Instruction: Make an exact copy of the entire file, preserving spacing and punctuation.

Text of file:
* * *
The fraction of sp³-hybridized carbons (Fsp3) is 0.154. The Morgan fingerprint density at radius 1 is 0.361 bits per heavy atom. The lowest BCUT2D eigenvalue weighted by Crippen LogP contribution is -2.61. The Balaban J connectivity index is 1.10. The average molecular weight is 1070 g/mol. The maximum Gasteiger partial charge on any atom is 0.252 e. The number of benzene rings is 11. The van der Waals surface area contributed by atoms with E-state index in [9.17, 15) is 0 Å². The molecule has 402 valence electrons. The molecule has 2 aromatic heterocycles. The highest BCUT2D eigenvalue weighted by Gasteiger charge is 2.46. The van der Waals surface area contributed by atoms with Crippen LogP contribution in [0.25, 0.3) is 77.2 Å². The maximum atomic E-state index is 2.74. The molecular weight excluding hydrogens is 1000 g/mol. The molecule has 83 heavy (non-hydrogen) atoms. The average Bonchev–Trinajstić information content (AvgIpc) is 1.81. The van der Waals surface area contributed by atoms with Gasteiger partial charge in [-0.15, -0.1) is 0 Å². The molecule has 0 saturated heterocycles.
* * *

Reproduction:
The fraction of sp³-hybridized carbons (Fsp3) is 0.154. The Morgan fingerprint density at radius 1 is 0.361 bits per heavy atom. The lowest BCUT2D eigenvalue weighted by Crippen LogP contribution is -2.61. The Balaban J connectivity index is 1.10. The average molecular weight is 1070 g/mol. The maximum Gasteiger partial charge on any atom is 0.252 e. The number of benzene rings is 11. The van der Waals surface area contributed by atoms with E-state index in [9.17, 15) is 0 Å². The molecule has 402 valence electrons. The molecule has 2 aromatic heterocycles. The highest BCUT2D eigenvalue weighted by Gasteiger charge is 2.46. The van der Waals surface area contributed by atoms with Crippen LogP contribution in [0.25, 0.3) is 77.2 Å². The maximum atomic E-state index is 2.74. The molecular weight excluding hydrogens is 1000 g/mol. The molecule has 83 heavy (non-hydrogen) atoms. The average Bonchev–Trinajstić information content (AvgIpc) is 1.81. The van der Waals surface area contributed by atoms with Gasteiger partial charge in [-0.15, -0.1) is 0 Å². The molecule has 0 saturated heterocycles.